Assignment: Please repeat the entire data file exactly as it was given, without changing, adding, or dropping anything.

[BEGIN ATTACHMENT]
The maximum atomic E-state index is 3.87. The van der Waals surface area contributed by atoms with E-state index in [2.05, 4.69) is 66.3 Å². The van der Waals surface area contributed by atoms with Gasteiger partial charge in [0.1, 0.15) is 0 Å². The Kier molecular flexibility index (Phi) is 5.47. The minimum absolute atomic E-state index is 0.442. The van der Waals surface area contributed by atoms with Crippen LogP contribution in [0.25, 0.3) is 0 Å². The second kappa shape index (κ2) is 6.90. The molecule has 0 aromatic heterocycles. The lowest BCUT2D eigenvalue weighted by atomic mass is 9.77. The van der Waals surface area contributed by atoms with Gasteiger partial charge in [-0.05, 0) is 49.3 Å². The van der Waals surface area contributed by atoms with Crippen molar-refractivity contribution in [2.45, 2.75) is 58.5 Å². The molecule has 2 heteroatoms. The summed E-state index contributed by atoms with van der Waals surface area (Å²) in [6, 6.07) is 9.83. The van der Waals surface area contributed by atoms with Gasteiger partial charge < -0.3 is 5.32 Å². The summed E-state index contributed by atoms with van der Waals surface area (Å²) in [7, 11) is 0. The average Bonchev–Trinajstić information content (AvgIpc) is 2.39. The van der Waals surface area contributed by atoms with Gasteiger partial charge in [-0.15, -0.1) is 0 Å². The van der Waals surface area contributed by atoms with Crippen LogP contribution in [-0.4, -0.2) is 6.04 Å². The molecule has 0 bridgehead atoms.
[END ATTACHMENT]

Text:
The maximum atomic E-state index is 3.87. The van der Waals surface area contributed by atoms with E-state index in [2.05, 4.69) is 66.3 Å². The van der Waals surface area contributed by atoms with Gasteiger partial charge in [0.1, 0.15) is 0 Å². The Kier molecular flexibility index (Phi) is 5.47. The minimum absolute atomic E-state index is 0.442. The van der Waals surface area contributed by atoms with Crippen LogP contribution in [0.25, 0.3) is 0 Å². The second kappa shape index (κ2) is 6.90. The molecule has 0 aromatic heterocycles. The lowest BCUT2D eigenvalue weighted by atomic mass is 9.77. The van der Waals surface area contributed by atoms with Gasteiger partial charge in [-0.05, 0) is 49.3 Å². The van der Waals surface area contributed by atoms with Crippen molar-refractivity contribution in [2.45, 2.75) is 58.5 Å². The molecule has 2 heteroatoms. The summed E-state index contributed by atoms with van der Waals surface area (Å²) in [6, 6.07) is 9.83. The van der Waals surface area contributed by atoms with Gasteiger partial charge < -0.3 is 5.32 Å². The summed E-state index contributed by atoms with van der Waals surface area (Å²) in [7, 11) is 0. The average Bonchev–Trinajstić information content (AvgIpc) is 2.39. The van der Waals surface area contributed by atoms with Gasteiger partial charge in [-0.15, -0.1) is 0 Å². The van der Waals surface area contributed by atoms with Crippen LogP contribution in [-0.4, -0.2) is 6.04 Å². The molecule has 0 bridgehead atoms.